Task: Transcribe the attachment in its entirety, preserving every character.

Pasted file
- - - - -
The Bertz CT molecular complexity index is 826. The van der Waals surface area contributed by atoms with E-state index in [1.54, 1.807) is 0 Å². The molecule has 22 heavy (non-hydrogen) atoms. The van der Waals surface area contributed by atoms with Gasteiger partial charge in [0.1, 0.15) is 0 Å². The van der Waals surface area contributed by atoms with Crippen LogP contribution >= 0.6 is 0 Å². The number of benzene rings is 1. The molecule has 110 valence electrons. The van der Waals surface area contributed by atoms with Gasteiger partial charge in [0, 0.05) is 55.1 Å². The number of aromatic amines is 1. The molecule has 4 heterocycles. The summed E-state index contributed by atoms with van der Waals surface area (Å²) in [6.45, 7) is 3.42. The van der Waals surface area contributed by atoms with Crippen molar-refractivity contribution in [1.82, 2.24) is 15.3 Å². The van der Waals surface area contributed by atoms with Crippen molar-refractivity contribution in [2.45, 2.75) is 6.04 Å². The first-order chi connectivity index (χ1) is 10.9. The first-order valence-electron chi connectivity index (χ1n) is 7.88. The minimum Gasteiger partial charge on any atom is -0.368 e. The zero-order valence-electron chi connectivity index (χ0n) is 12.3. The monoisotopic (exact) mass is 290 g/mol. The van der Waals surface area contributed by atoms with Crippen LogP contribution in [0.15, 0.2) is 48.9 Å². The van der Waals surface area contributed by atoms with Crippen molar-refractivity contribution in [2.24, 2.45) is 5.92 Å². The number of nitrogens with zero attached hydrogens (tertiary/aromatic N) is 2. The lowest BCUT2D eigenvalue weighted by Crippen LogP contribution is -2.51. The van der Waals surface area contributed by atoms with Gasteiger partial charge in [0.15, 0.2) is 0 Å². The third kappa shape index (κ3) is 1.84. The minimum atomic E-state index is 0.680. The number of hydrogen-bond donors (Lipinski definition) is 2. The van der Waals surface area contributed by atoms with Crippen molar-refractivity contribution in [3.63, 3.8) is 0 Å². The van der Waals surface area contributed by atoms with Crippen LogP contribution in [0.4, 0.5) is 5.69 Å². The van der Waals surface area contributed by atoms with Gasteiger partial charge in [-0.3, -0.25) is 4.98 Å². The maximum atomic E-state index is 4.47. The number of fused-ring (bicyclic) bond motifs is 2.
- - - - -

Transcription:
The Bertz CT molecular complexity index is 826. The van der Waals surface area contributed by atoms with E-state index in [1.54, 1.807) is 0 Å². The molecule has 22 heavy (non-hydrogen) atoms. The van der Waals surface area contributed by atoms with Gasteiger partial charge in [0.1, 0.15) is 0 Å². The van der Waals surface area contributed by atoms with Crippen LogP contribution >= 0.6 is 0 Å². The number of benzene rings is 1. The molecule has 110 valence electrons. The van der Waals surface area contributed by atoms with Gasteiger partial charge in [0, 0.05) is 55.1 Å². The number of aromatic amines is 1. The molecule has 4 heterocycles. The summed E-state index contributed by atoms with van der Waals surface area (Å²) in [6.45, 7) is 3.42. The van der Waals surface area contributed by atoms with Crippen molar-refractivity contribution in [1.82, 2.24) is 15.3 Å². The van der Waals surface area contributed by atoms with Crippen molar-refractivity contribution in [2.45, 2.75) is 6.04 Å². The first-order chi connectivity index (χ1) is 10.9. The first-order valence-electron chi connectivity index (χ1n) is 7.88. The minimum Gasteiger partial charge on any atom is -0.368 e. The zero-order valence-electron chi connectivity index (χ0n) is 12.3. The monoisotopic (exact) mass is 290 g/mol. The van der Waals surface area contributed by atoms with Crippen LogP contribution in [0.15, 0.2) is 48.9 Å². The van der Waals surface area contributed by atoms with Crippen molar-refractivity contribution in [2.24, 2.45) is 5.92 Å². The number of nitrogens with zero attached hydrogens (tertiary/aromatic N) is 2. The lowest BCUT2D eigenvalue weighted by Crippen LogP contribution is -2.51. The van der Waals surface area contributed by atoms with Gasteiger partial charge in [0.15, 0.2) is 0 Å². The third kappa shape index (κ3) is 1.84. The minimum atomic E-state index is 0.680. The number of hydrogen-bond donors (Lipinski definition) is 2. The van der Waals surface area contributed by atoms with Crippen molar-refractivity contribution in [3.63, 3.8) is 0 Å². The van der Waals surface area contributed by atoms with Crippen LogP contribution in [0.4, 0.5) is 5.69 Å². The van der Waals surface area contributed by atoms with Gasteiger partial charge in [-0.3, -0.25) is 4.98 Å². The maximum atomic E-state index is 4.47. The number of fused-ring (bicyclic) bond motifs is 2.